As we head towards the ASU Delegates Conference in October you may have wondered “what is the role of an ASU Delegate?”

A union delegate is another union member just like you. They have a job to do every day, and they answer to the same management that you do. The key difference is that a union delegate has training, tools and protections to help you and other members solve problems at work! In short, the job of a Delegate is to act as representative of the Union in the workplace. In conjunction with ASU officials, the duty of a Delegate is to advance and protect the interests of the Union and the wages, conditions and welfare of its members.

Some of the ways delegates do are:

  • Promote the Union, its activities and the benefits of membership, including participation in induction sessions for new employees;
  • Enroll new members into the ASU and maintain a high level of membership;
  • Provide assistance to Union members requiring it, including assisting in resolving disputes;
  • Promote and campaign for improved conditions of employment in the workplace and/or industry;
  • Involvement in negotiating enterprise agreements including by preparing members’ claims, representing the Union during negotiations and communicating regularly with members and ASU officials;
  • Encourage and promote the training of Delegates and of members in matters affecting their conditions of employment and participating in such training where appropriate;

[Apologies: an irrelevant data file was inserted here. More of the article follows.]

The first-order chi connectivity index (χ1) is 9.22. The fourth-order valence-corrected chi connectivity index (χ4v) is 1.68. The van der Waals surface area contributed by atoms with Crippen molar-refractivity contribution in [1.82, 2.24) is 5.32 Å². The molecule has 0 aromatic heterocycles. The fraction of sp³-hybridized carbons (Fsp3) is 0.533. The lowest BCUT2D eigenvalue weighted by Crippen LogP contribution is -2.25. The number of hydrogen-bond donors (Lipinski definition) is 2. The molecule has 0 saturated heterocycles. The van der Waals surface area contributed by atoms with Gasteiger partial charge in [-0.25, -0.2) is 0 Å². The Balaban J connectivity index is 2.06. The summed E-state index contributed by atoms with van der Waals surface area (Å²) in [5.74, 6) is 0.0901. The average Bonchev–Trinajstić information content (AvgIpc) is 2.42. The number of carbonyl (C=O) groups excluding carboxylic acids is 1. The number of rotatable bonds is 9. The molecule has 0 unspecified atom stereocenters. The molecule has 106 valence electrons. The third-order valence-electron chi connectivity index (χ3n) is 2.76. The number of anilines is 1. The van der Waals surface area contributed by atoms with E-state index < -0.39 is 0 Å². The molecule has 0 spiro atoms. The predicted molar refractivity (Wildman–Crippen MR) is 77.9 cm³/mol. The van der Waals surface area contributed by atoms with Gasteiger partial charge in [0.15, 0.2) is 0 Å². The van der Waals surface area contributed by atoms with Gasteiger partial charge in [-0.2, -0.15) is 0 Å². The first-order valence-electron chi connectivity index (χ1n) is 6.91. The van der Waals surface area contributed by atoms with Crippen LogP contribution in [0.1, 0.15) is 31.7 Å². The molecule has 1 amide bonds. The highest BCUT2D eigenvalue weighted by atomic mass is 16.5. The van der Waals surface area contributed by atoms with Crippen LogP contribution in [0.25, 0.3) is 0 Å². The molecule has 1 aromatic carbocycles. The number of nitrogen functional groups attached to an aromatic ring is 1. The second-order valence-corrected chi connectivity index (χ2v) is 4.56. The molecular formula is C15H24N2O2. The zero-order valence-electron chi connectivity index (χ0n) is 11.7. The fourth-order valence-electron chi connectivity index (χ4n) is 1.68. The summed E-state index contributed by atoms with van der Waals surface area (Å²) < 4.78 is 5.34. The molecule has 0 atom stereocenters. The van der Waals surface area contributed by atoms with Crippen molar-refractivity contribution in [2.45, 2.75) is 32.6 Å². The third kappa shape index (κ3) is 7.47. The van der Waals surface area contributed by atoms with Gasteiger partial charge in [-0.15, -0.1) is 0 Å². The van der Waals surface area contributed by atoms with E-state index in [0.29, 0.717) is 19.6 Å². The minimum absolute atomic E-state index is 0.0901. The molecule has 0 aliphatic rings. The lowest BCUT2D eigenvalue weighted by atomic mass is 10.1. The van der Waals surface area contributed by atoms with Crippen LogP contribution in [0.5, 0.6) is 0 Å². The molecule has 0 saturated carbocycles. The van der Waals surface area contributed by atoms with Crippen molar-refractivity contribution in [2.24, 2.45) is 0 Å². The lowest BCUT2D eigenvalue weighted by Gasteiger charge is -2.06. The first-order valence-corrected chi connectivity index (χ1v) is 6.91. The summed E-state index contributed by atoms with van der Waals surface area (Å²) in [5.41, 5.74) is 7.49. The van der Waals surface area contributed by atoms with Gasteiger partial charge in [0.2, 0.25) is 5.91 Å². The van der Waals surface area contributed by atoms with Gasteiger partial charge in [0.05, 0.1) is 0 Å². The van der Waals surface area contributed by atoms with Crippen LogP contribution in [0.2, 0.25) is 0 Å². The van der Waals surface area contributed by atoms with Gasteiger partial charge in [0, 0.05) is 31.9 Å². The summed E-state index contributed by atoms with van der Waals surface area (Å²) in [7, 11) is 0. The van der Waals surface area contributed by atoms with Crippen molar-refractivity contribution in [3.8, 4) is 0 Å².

• Deal with instances of a breach of any industrial instrument or Union policy or regulation applying at the workplace;
  • Distribute and disseminate notices, newsletters, messages sent by the union office.

Delegates have rights under legislation, and during enterprise bargaining the ASU builds further on these, for example:

  • Being a workplace delegate without detriment or discrimination in their employment
  • Formal recognition by the employer that elected or appointed workplace delegates speak on behalf of their colleagues
  • Be consulted with by the employer in relation to workplace changes
  • Participate in negotiations, dispute resolution and organising protected industrial action
  • Consult with colleagues during worktime in relation to a concern or dispute

In any workplace, regular delegates meetings are an important part of an effective delegate structure. This ensures that issues arising in the workplace can be nutted out early and communication is kept open between the union office and workplace delegates. It is so important to have a range of delegates that come from different departments, as this ensures that the issues can be identified easier and in most cases quicker, and that the delegate is representative of that area.

As you can see, delegates perform an invaluable role with workers, and their efforts undeniably lead to fairer and safer workplaces! Next time you walk past your union delegate at work don’t forget to thank them and say hi!

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